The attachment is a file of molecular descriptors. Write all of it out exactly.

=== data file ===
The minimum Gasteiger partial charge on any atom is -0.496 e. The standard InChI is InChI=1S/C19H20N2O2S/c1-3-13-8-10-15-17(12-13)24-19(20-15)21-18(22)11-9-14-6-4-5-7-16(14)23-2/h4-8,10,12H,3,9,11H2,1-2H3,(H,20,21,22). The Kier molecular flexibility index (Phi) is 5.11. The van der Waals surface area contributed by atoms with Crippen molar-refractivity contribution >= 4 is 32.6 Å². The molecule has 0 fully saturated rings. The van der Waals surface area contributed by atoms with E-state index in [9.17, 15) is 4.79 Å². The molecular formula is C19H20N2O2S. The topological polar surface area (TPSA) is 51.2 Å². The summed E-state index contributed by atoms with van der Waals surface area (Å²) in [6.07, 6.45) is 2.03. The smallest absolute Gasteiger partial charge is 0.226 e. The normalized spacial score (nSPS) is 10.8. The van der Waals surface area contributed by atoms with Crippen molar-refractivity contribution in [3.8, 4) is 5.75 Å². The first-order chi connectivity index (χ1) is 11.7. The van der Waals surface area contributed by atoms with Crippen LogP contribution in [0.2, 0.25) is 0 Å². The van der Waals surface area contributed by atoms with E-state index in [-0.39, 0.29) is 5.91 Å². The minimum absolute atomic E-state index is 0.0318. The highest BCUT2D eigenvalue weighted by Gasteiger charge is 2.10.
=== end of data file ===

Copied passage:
The minimum Gasteiger partial charge on any atom is -0.496 e. The standard InChI is InChI=1S/C19H20N2O2S/c1-3-13-8-10-15-17(12-13)24-19(20-15)21-18(22)11-9-14-6-4-5-7-16(14)23-2/h4-8,10,12H,3,9,11H2,1-2H3,(H,20,21,22). The Kier molecular flexibility index (Phi) is 5.11. The van der Waals surface area contributed by atoms with Crippen molar-refractivity contribution >= 4 is 32.6 Å². The molecule has 0 fully saturated rings. The van der Waals surface area contributed by atoms with E-state index in [9.17, 15) is 4.79 Å². The molecular formula is C19H20N2O2S. The topological polar surface area (TPSA) is 51.2 Å². The summed E-state index contributed by atoms with van der Waals surface area (Å²) in [6.07, 6.45) is 2.03. The smallest absolute Gasteiger partial charge is 0.226 e. The normalized spacial score (nSPS) is 10.8. The van der Waals surface area contributed by atoms with Crippen molar-refractivity contribution in [3.8, 4) is 5.75 Å². The first-order chi connectivity index (χ1) is 11.7. The van der Waals surface area contributed by atoms with Crippen LogP contribution in [0.2, 0.25) is 0 Å². The van der Waals surface area contributed by atoms with E-state index in [-0.39, 0.29) is 5.91 Å². The minimum absolute atomic E-state index is 0.0318. The highest BCUT2D eigenvalue weighted by Gasteiger charge is 2.10.